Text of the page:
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Loggerhead turtle escaping from TED device during testing. Photo credit: NOAA.
The National Oceanic and Atmospheric Administration last week shelved plans to mandate turtle excluder devices (TEDs) on certain shrimp trawlers in the Gulf of Mexico. The administration cited data it collected over the summer showing the devices may not prevent smaller sea turtles from escaping via the door of the device. The proposed rule would have required skimmer trawlers, pusher head trawlers, and wing-net trawlers to install and maintain TEDs.
According to a statement released by NOAA, TEDs are effective on otter trawl nets that operate in offshore waters but may need to be modified to effectively work for inshore trawl fisheries. During their data collection, fishery observers noted that sea turtles that are caught in skimmer trawls are so small they don't necessarily escape via the TED and oftentimes get caught inside the end of the net where they can potentially drown.
“We’re not abandoning this issue, there’s just more work that needs to be done to get it right,” Dr. Roy Crabtree, southeast regional administrator for NOAA Fisheries said in the statement. “This is the first time we’ve required observers on skimmer trawls and the information we now have suggests the conservation benefit does not justify the burden this rule would place on the industry. We need more research looking at different options.”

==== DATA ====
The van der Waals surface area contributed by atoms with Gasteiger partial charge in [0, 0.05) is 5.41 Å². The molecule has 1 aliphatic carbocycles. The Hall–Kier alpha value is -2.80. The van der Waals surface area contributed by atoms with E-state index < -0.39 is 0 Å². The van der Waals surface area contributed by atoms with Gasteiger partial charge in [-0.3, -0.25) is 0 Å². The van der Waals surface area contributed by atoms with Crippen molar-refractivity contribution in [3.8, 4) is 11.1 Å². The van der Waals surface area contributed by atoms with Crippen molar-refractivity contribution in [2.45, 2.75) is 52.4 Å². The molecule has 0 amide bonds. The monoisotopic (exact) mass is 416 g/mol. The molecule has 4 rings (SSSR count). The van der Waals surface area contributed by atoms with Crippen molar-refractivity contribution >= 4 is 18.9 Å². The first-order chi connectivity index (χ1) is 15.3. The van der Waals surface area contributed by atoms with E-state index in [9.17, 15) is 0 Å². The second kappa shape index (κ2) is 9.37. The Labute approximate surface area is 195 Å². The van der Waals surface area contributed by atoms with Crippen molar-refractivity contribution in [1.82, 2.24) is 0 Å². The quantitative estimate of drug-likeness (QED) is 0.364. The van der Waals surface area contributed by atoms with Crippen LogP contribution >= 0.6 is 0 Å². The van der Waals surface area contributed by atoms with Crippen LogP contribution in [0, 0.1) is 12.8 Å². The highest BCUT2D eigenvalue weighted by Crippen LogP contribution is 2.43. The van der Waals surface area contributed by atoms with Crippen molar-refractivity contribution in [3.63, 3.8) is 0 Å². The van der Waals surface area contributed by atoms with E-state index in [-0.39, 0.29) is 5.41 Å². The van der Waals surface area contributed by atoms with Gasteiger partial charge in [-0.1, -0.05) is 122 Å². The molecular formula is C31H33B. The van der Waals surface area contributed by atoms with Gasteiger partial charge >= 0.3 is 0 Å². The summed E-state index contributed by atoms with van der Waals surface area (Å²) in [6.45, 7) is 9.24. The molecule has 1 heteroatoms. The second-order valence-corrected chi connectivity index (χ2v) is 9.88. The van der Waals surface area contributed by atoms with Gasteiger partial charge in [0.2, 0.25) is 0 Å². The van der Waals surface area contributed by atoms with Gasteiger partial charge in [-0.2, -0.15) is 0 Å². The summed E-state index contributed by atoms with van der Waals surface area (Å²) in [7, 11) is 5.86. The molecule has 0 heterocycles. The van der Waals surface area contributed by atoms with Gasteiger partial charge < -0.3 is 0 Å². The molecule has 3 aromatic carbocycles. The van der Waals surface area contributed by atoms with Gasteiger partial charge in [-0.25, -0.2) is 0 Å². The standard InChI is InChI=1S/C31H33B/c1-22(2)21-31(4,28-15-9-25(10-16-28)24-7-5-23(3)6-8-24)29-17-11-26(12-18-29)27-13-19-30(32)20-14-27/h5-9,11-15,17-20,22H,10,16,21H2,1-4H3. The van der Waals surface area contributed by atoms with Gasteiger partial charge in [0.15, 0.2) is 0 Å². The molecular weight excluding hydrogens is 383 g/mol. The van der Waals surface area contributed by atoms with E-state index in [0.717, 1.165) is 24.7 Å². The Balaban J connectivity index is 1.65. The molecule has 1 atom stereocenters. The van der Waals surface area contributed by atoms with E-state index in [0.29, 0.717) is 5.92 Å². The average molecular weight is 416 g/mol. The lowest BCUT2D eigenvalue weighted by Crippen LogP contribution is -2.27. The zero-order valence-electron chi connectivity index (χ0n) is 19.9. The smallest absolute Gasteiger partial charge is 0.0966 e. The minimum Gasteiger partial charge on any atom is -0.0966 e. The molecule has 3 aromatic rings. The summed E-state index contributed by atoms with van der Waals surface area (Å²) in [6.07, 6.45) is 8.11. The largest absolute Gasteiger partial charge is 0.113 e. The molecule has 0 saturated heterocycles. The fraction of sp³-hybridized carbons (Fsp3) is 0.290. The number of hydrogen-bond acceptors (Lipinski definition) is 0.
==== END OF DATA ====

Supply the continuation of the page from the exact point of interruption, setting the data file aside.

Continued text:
Turtle excluder devices have been used successfully for more than 20 years. A 2011 study published in the journal Biological Conservation estimated that prior to the introduction of TEDs, more than 300,000 sea turtles were caught in commercial fishing gear in the United States every year, with 70,000 of the sea turtles killed. Since the inclusion of TEDs on commercial fishing vessels, the number of sea turtles killed each year has dropped. From 1990 to 2007, the study claims that approximately 4,600 sea turtles died as a result of accidental capture.